ECB embraces digital payments: find out how the digital euro can meet the growing needs of consumers!

The central bank has committed to developing the digital version of a central bank currency. Upon successful launch, the Central Bank Digital Currency (CBDC) will expand payment options beyond cash offerings.

In a statement, the executive board member noted that the bank launched an investigation into a digital euro more than a year ago, with the close involvement of the European Parliament. According to the survey, people are moving from cash payments to digital transactions. Over the past three years, the use of cash payments in European countries has dropped from 72% to 59%. With digital payments gaining ground, many are changing their payment behavior and fewer people are settling for cash payments.

The bank reiterated that the digital euro does not replace cash but complements it. Fabio Panetta stated:

“Our priority for the digital euro project has always been clear: to preserve the role of central bank money in retail payments by offering an additional option to pay with public money, even where this is not possible today, for example in e-commerce.” The digital euro would not replace other electronic payment methods, or even cash. On the contrary, it would complement them. And in doing so, it would preserve our monetary sovereignty while strengthening Europe’s strategic autonomy.”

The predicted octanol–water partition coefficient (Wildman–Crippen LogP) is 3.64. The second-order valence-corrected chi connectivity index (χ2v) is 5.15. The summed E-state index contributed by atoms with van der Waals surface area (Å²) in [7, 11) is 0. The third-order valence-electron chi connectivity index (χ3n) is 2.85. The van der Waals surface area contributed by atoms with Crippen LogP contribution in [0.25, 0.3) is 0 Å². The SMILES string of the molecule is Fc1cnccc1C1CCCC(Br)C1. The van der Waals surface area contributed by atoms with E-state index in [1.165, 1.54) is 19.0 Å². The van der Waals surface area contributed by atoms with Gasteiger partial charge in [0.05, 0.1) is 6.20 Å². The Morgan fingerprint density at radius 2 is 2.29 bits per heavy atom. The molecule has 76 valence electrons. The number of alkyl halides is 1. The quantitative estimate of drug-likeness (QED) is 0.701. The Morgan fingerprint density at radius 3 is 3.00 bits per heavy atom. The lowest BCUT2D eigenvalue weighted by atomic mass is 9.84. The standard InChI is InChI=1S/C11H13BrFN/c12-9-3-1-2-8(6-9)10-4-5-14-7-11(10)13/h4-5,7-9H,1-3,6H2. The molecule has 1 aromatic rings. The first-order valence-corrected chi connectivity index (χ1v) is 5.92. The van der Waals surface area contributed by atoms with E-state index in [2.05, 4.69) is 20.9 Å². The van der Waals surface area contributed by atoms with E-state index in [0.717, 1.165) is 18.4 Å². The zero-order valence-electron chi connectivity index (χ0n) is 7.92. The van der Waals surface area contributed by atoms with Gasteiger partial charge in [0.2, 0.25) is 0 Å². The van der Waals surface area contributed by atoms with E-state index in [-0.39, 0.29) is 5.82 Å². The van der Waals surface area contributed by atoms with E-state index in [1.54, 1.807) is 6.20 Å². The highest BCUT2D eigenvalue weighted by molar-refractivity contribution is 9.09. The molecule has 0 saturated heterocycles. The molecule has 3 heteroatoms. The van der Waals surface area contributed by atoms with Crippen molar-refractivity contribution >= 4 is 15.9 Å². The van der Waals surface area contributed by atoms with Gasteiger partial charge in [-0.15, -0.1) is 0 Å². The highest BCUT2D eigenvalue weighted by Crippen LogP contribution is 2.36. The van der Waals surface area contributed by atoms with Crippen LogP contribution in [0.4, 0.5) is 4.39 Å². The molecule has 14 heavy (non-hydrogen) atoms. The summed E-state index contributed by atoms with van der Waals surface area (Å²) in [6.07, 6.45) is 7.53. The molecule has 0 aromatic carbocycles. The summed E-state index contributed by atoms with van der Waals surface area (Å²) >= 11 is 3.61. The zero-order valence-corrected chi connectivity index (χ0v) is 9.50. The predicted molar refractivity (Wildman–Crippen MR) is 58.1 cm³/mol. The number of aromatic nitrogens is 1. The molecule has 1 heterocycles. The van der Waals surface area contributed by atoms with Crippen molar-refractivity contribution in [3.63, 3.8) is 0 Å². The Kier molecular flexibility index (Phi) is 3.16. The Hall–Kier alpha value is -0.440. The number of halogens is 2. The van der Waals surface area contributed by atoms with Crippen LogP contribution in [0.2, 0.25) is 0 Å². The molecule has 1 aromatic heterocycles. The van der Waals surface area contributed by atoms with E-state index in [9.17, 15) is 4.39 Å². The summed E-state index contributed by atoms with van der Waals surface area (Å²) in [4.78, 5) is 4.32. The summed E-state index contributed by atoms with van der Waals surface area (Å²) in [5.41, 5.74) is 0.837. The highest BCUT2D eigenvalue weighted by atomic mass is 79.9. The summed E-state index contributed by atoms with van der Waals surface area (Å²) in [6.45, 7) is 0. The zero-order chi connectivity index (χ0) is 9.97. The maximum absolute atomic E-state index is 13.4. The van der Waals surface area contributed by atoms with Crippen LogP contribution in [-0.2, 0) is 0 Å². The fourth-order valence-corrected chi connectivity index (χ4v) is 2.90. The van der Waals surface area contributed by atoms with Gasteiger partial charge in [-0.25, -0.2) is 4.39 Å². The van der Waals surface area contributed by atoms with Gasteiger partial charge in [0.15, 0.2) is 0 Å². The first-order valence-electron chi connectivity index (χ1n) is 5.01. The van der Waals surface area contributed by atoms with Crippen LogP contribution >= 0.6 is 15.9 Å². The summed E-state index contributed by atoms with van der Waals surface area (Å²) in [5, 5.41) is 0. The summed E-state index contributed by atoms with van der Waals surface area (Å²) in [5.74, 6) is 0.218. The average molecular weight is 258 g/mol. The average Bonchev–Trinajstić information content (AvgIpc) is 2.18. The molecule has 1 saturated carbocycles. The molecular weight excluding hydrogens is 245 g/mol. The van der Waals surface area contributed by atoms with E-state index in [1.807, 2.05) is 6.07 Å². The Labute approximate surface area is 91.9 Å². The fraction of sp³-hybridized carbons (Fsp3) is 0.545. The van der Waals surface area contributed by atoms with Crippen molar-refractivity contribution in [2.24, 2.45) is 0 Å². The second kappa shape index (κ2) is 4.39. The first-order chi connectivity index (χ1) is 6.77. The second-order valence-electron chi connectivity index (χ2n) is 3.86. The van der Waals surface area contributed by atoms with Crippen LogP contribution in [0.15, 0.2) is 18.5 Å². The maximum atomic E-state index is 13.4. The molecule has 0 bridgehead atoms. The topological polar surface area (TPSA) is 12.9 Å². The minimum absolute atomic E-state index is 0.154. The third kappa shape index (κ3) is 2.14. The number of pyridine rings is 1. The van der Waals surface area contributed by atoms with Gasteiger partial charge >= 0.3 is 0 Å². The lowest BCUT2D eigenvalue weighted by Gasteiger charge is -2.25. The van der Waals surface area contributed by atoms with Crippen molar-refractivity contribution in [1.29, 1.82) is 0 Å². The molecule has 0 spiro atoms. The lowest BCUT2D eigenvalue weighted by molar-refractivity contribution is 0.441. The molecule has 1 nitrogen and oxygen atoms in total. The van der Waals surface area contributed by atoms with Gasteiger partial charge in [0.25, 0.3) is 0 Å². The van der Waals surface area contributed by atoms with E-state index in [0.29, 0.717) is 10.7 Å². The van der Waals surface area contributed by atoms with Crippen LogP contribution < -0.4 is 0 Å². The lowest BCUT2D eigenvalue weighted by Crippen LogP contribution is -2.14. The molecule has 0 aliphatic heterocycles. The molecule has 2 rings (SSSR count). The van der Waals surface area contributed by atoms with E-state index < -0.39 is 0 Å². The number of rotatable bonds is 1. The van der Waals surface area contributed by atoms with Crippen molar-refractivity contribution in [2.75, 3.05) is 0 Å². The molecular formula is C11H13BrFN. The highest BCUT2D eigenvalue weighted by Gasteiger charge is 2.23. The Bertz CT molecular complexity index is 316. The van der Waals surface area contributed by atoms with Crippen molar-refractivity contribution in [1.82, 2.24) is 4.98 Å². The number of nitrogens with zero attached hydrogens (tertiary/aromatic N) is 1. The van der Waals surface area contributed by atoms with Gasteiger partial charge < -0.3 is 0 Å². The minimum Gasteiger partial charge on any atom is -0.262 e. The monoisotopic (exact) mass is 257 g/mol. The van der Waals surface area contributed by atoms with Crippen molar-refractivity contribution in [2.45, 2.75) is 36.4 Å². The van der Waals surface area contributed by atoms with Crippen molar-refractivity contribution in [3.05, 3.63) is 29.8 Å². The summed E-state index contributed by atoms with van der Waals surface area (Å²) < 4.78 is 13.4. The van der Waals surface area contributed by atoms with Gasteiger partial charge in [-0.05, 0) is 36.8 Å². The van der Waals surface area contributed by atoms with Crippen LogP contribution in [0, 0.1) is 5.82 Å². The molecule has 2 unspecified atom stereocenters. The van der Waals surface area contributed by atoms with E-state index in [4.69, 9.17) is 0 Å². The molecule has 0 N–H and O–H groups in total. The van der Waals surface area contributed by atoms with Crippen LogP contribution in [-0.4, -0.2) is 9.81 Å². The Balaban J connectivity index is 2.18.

ECB comments on the digital euro

People also prefer that there is an option to pay with public money. The ECB believes that the digital euro meets the growing preference for digital payments. According to Panetta, the CBDC gives Europeans access to another payment choice that is free and available anywhere in the jurisdiction. The executive member is confident that the accessibility and convenience of the digital euro will help the currency attract more adoption and financial inclusion.

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In addition, the European Central Bank member noted that the digital euro would have a single set of rules allowing intermediaries to create CBDC-based products and services. Fabio Panetta added that it would be better if the basic services of the digital euro were free, as this would be for the benefit of the general public.

“With the European Commission, we are still analyzing a possible compensation model for the digital euro. In parallel, we are reviewing all design options in order to bring them together in a high-level design for the digital euro in the spring. We are also finalizing our prototyping work and soliciting input from the market to get an overview of options for the engineering design of potential Digital Euro components and services.”

Another ECB plan for the digital euro is to make it usable without barriers. The committee explained that the currency would be accessible worldwide to fulfill its role as a monetary anchor. The ECB intends to continue its research on the digital euro this year.

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